Effects of the Gulf of Mexico Oil Spill on Human Health
Statement by Dr. Nicole Lurie, HHS Assistant Secretary for Preparedness and Response on the IOM Letter Report: Assessing the Effects of the Gulf of Mexico Oil Spill on Human Health released Aug. 10, 2010.
The Department of Health and Human Services wishes to thank the Institute of Medicine (IOM) for convening a workshop to discuss methods for assessing the human health effects of the oil spill in the Gulf of Mexico. Protecting the health of response workers and the Gulf Coast communities is one of the primary goals of the Department.
The workshop, held in New Orleans on June 22-23, 2010, brought together subject matter experts from around the world to share current knowledge of the short- and long-term effects of oil exposure on human health, areas where further research is needed, current federal and state health monitoring efforts, potential research techniques, and how to implement effective surveillance and monitoring systems.
Several themes emerged from the discussion, including the complexity of assessing adverse health effects, and the importance of considering the physical, psychological, and socio-economic dimensions of human health. The scientific community’s understanding of the long-term health effects is greatly hindered by the lack of studies from previous oil events like the Exxon Valdez spill in 1989. The IOM meeting also emphasized the critical importance of community-based services in responding to the wave of behavioral health needs of the Gulf Coast, needs that are expected to increase over time.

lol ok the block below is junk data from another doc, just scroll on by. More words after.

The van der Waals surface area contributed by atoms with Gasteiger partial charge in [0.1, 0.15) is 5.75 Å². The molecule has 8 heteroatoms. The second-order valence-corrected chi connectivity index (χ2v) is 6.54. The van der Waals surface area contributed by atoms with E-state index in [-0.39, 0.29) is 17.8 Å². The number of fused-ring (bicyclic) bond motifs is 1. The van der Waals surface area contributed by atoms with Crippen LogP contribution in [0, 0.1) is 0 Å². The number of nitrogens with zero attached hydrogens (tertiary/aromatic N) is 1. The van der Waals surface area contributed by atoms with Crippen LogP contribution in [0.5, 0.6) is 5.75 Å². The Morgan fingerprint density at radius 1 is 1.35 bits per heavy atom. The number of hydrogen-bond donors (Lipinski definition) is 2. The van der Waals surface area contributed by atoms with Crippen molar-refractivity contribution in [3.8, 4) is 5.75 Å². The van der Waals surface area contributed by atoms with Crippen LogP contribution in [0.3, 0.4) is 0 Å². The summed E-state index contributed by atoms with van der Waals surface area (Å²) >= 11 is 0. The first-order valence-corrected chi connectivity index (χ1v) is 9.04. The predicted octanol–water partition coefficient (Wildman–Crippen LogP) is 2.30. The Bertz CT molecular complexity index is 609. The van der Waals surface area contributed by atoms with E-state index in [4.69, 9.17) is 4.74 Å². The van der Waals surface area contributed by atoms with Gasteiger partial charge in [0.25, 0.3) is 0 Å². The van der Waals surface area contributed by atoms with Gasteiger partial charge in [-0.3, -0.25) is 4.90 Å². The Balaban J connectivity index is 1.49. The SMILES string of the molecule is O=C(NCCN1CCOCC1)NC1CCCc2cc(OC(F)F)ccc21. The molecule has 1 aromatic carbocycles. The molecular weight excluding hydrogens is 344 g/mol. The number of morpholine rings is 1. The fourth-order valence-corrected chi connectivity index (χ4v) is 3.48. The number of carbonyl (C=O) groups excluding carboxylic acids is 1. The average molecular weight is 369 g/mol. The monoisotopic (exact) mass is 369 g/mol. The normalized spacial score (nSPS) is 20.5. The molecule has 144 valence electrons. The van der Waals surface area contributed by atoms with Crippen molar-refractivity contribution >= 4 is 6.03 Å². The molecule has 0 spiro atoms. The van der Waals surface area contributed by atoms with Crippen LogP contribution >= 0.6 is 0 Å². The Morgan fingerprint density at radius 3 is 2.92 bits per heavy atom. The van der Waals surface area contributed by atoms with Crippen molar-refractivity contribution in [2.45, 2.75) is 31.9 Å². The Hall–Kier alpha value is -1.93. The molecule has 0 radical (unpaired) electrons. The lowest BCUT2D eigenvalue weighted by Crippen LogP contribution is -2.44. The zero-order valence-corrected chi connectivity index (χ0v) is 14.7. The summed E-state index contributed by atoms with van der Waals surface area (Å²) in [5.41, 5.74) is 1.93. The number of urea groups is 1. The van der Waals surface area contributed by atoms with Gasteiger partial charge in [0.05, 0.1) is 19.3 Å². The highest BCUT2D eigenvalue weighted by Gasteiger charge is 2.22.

Recovery efforts will require a long-term commitment to identifying and mitigating the acute, chronic, and long-term health effects of the oil spill. Most participants agreed that standard protocols and close collaboration among academic institutions and federal agencies are needed with respect to both funding and implementing long-term studies. It is also essential that local communities be engaged in planning of research efforts to maximize participation and that results be communicated regularly to the impacted communities.
The IOM workshop continues to help guide our long-term surveillance, monitoring, and study of the health consequences of the Deepwater Horizon event.
To read the IOM Letter Report: www.iom.edu/oilspillhealth.